Winter in America: The 2017 Whitney Biennial

by Andrew Stefan Weiner

It might be that some degree of controversy at the Whitney Biennial is inevitable, given its oft-stated ambition to somehow “take the temperature” of contemporary American art. Yet to agree to this objective is first of all to admit that such a thing is even possible and furthermore that it is desirable, when in fact neither of these points is exactly self-evident. Why shouldn’t some Biennials be more limited and thematic, rather than comprehensive?
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Kathmandu Triennale

Making Place: a report on the first Kathmandu Triennale

by Zeenat Nagree

Outsiders occupy a unique position to look in, to observe or to critique. Patterns and characteristics that are unrecognisable or even irrelevant to insiders come to the fore; insights gained and buried layers exposed. Such encounters are commonplace in the art world, unremarkable almost. Yet, the depth and complexity brought by these encounters deserves particular attention when they involve artistic transactions, sites of visibility, and history writing – occurring in the context of large exhibitions, such as biennials or triennials.
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5th Singapore Biennale

The fifth edition of the Singapore Biennale: It could be worse

by John L Tran

The nine conceptual zones, which include explorations of cultural identity, post-colonialism, agency and psychogeography, are a love letter to critical thinking. With titles like A Presence of Pasts and A Somewhere of Elsewheres it has to be said that the letter is written in purple prose, and a little overdetermined, but still – not bad for an art festival in a country that has draconian gum laws.
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Kochi Mizuris Biennale

Timely Provocations: The 3rd Kochi-Muziris Biennale

by Robert E. D’Souza and Sunil Manghani

Far from the recognised centres of contemporary art of Mumbai and Delhi, the Kochi-Muziris Biennale has generated a great deal of interest among the art fraternity. Now into its third edition, the Biennale’s ‘creation myth’ still pervades with nostalgia for how – ‘against all odds’ – it came to fruition.
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Suzhou Documents

Biennialgram from Suzhou Documents

by Shwetal A. Patel

The co-curators of the inaugural exhibition ‘Histories of a Global Hub,’ Zhang Qing (Founding Director of the Shanghai Biennial and Curatorial Head of the National Palace Museum in Beijing) and Roger M. Buergel (Artistic Director of documenta 12 (2007) and Director of the Johann Jacobs Museum in Zurich), set out to eschew what they saw as the ‘largely exhausted’ biennale format. Describing the latter as a ‘bouquet of arbitrary themes’ with an emphasis on spectacle, they argue for the value of depth and sensitivity in bringing together the ancient and modern in a sustainable, yet rigorous manner.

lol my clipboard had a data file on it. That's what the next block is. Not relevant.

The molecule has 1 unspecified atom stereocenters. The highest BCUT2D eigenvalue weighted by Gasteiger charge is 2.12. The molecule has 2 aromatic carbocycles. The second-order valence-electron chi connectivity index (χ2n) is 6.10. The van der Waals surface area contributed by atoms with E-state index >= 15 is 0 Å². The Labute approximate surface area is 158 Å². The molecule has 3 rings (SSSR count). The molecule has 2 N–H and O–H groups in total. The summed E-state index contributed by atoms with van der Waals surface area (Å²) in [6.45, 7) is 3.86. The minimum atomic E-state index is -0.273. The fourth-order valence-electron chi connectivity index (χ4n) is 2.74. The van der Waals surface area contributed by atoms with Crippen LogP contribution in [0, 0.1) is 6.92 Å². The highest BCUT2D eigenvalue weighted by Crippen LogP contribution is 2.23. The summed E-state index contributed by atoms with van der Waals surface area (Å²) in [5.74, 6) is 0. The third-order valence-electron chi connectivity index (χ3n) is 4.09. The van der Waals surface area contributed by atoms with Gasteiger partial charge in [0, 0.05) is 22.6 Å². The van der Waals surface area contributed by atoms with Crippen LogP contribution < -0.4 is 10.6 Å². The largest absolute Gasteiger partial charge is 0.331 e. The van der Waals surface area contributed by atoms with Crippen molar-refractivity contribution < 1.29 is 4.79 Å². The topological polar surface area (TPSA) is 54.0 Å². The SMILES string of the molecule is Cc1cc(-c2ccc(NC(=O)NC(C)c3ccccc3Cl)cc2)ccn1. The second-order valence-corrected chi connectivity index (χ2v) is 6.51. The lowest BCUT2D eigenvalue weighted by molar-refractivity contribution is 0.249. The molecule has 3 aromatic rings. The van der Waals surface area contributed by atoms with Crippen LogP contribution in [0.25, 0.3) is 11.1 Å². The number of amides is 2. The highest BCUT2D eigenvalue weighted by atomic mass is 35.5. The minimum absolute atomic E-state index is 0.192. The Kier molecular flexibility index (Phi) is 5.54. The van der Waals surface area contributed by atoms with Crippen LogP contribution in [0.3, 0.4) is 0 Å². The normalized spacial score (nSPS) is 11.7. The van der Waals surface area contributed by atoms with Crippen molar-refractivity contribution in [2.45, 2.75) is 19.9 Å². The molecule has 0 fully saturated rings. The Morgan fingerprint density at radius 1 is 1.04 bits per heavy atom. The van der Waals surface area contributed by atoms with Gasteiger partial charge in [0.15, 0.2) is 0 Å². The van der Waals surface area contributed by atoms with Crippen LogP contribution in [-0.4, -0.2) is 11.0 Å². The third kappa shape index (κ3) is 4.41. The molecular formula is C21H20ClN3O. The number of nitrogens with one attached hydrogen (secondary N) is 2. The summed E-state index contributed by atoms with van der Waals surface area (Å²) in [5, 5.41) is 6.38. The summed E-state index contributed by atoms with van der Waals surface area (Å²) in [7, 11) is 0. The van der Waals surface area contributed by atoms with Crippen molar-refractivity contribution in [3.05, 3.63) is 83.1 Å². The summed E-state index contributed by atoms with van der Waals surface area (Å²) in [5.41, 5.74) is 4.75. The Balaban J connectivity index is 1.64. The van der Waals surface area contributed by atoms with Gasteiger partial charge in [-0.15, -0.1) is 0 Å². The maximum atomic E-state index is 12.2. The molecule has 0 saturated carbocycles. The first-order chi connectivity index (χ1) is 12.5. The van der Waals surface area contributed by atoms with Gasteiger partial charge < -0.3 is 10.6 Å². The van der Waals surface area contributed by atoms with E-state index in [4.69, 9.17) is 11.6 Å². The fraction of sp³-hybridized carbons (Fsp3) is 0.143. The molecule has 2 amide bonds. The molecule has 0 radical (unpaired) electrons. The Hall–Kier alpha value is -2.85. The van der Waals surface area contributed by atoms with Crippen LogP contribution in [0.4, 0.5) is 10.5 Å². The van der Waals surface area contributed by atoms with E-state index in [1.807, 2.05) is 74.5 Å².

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Biennials: Four Fundamentals, Many Variations

by Terry Smith

When we look back at the century plus history of recurrent survey exhibitions of contemporary art––those we call biennials, triennials, and (at Kassel, itself expanding) documentas––we can see that they slowly established a set of distinctive protocols, that were formalized during the 1980s, then rapidly replicated throughout the world, while at the same time steadily increasing in size and scope.
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11th Shanghai Biennale

Biennialgram from the 11th Shanghai Biennale

by Rose Lejeune

Curated by artist’s collective Raqs Media Collective, the 11th Shanghai Biennale takes its starting point as the question “Why Not Ask Again? Arguments, Counter-arguments, and Stories”. A multifarious and speculative question that seeks to utilise the Biennale as a site that can offer the ‘arguments and counter arguments of our time.’ Offering an often pessimistic view of the present spliced with glimmers of hope for the future, especially through technology, the Biennale explores how questions ‘happen’ in our world and posits that art-works carry within them possible futures in as much as they are always drafts for the, as yet, untold future in the present.
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11th Gwangju Biennale: A field report, or ‘what do biennials do?’

by Shwetal A. Patel

Amidst atmospheres of uncertainty and infrastructural precarity, the number and scale of biennales has seen an exponential increase over the last 30 years. The Gwangju Biennale – Asia’s largest and longest running – is no exception to this phenomenon. It has in recent years mounted ever more expansive and ambitious exhibitions and public programmes, curated by many of the world’s leading artistic protagonists. This year’s instantiation, under the direction of Maria Lind, revels in and reflects upon these dual trends of expansion and uncertainty.
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What are we building down there? – Interview with Niels Van Tomme, curator of the Bucharest Biennale 7

What are we building down there? – Laura Herman interviews Niels Van Tomme, curator of the Bucharest Biennale 7

In a valiant effort to reimagine what a biennale can be, the seventh edition of Bucharest’s Biennale for Contemporary Art What are we building down there? comes with a concept that is both simple and smart. Rather than housing art in various galleries and venues, Belgian curator and critic Niels Van Tomme reshapes our expectations by integrating advertising billboards in the capital city’s infrastructure…
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